Aaron Kurlander (Jesse Bradford) is reading out his assignment to his class, and he's written it about his good friend the pliot Charles Lindbergh, not that Lindy is his friend, but that's the impression he creatively thought up for the essay. His teacher (Karen Allen) is impressed, and so, he is surprised to notice, is classmate Christina (Katherine Heigl) who offers him an admiring look as he sits back down. Aaron has quite an imagination, which comes in useful when he has to hide the poverty of his family from everyone else, and though he wouldn't readily admit it, he's not sure how long they can continue in their rundown hotel room...
After director Steven Soderbergh had an unexpected indie hit with Sex, Lives and Videotape, the cinema world was his oyster, so he opted to make Kafka, a strange, rather arch fantasy based around placing the author Franz Kafka in the nightmare world of his own writings. Naturally, something that off the wall was not going to find much favour with the general audience, but it didn't win many friends critically either, so his next film could be viewed as a retreat to prestige cinema with an adaptation of a respected memoir, one by American author A.E. Hotchner set around his impoverished childhood during the Depression.
Hotchner went on to be a successful writer, and though Soderbergh, drawing up the script adaptation himself, didn't mention that in the film, it was nevertheless interesting to chart Aaron's experiences here and see how they would have given him the fuel and material to bring about his career. On the surface King of the Hill - nothing to do with Mike Judge's long-running cartoon sitcom - had a warm, nostalgic glow and many took it at face value, regarding it as one of those sepia-tinted works which basked in the good old days. However, there was more to it than that, so that while you could understand the wheeling on of the colourful characters could be rather cute, that wasn't the whole story.
Look past that gloss and you would find an existence fraught with peril, not quite as colourful as Tom Sawyer's perhaps, it was more grounded in the everyday than that so there were no boy sleuth adventures in this case, but simply through the way everyone in Aaron's life abandons him. It starts with his younger brother Sullivan (Cameron Boyd) sent away to live with relatives because his parents, German father Jeroen Krabbé and mother Lisa Eichhorn, cannot afford to keep him anymore, and as if this is representative of someone dislodging a pile of logs by taking out the one at the bottom, soon the other characters are falling away from Aaron, leaving him increasingly solitary and having to live on his wits.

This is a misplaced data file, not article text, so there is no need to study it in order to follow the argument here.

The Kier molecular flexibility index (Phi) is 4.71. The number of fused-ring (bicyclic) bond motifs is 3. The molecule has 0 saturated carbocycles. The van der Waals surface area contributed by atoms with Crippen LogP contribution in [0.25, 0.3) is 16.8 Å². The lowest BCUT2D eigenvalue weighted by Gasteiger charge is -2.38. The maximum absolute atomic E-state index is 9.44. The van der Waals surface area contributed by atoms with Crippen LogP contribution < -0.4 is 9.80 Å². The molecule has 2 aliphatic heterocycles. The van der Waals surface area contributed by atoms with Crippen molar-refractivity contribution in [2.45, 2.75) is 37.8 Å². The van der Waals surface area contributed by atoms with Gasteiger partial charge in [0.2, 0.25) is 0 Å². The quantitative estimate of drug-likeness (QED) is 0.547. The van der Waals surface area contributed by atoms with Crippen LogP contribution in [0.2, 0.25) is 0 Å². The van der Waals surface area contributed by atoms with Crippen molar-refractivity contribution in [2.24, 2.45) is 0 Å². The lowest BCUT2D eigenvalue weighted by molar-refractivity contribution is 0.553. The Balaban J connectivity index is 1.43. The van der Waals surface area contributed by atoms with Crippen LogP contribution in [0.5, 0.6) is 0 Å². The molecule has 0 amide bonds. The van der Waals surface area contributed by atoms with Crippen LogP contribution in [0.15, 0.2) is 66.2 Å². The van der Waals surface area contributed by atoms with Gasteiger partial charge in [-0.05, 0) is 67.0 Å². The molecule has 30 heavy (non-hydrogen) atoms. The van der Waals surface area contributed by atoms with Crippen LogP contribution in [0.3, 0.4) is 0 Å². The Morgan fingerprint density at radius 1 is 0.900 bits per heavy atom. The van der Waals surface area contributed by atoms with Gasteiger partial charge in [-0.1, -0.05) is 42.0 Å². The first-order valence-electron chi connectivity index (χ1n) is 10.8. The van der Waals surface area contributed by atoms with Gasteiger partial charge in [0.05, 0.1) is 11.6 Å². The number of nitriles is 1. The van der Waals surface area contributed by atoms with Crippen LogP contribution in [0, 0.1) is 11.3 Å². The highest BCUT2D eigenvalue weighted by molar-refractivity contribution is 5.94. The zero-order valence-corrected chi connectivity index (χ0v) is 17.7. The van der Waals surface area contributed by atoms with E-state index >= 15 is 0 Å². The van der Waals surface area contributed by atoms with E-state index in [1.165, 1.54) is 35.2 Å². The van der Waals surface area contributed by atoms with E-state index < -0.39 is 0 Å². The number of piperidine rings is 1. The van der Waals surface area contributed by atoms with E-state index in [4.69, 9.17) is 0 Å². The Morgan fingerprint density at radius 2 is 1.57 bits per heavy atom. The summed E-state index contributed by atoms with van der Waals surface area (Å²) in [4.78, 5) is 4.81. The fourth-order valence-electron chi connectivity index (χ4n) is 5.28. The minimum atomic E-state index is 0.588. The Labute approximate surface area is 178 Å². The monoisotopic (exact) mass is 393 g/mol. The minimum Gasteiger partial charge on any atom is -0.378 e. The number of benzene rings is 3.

Which sees the boy in such difficult positions as attending his graduation, where he has done so well in his schoolwork that he is awarded top prize, only to have his proudest day ruined when his fibs catch up with him as his classmates put the stories he has told them about his circumstances together and realise they don't add up. Back at the hotel, his mother is in a sanatorium and his father has left him alone since he is a travelling salesman, so Aaron has no idea whether he'll see either of them again. Even the folks he knows are being whittled down around him as the summer sweat which sheens the characters begins to look like the perspiration of desperation: from the creepy but actually tragic Spalding Gray to Aaron's best friend, the older boy Adrien Brody who helps him out in getting what he needs or the epileptic girl Amber Benson who is even more lonely than he is, they all succumb eventually. Though there is a resolution, King of the Hill was pointedly not nostalgic American heritage cinema. Music by Cliff Martinez.
Versatile American writer, director and producer whose Sex Lies and Videotape made a big splash at Cannes (and its title has become a cliche). There followed an interesting variety of small films: Kafka, King of the Hill, noir remake The Underneath, Schizopolis (which co-starred his ex-wife) and Gray's Anatomy.
Then came Out of Sight, a smart thriller which was successful enough to propel Soderbergh into the big league with The Limey, Erin Brockovich, Oscar-winning Traffic and classy remake Ocean's 11. When Full Frontal and his Solaris remake flopped, he made a sequel to Ocean's 11 called Ocean's 12, material he returned to with Ocean's 13. Che Guevara biopics, virus thriller Contagion and beat 'em up Haywire were next, with the director claiming he would retire after medication thriller Side Effects and Liberace biopic Behind the Candelabra. He returned after a period of even greater activity with heist flick Logan Lucky and his first horror, Unsane.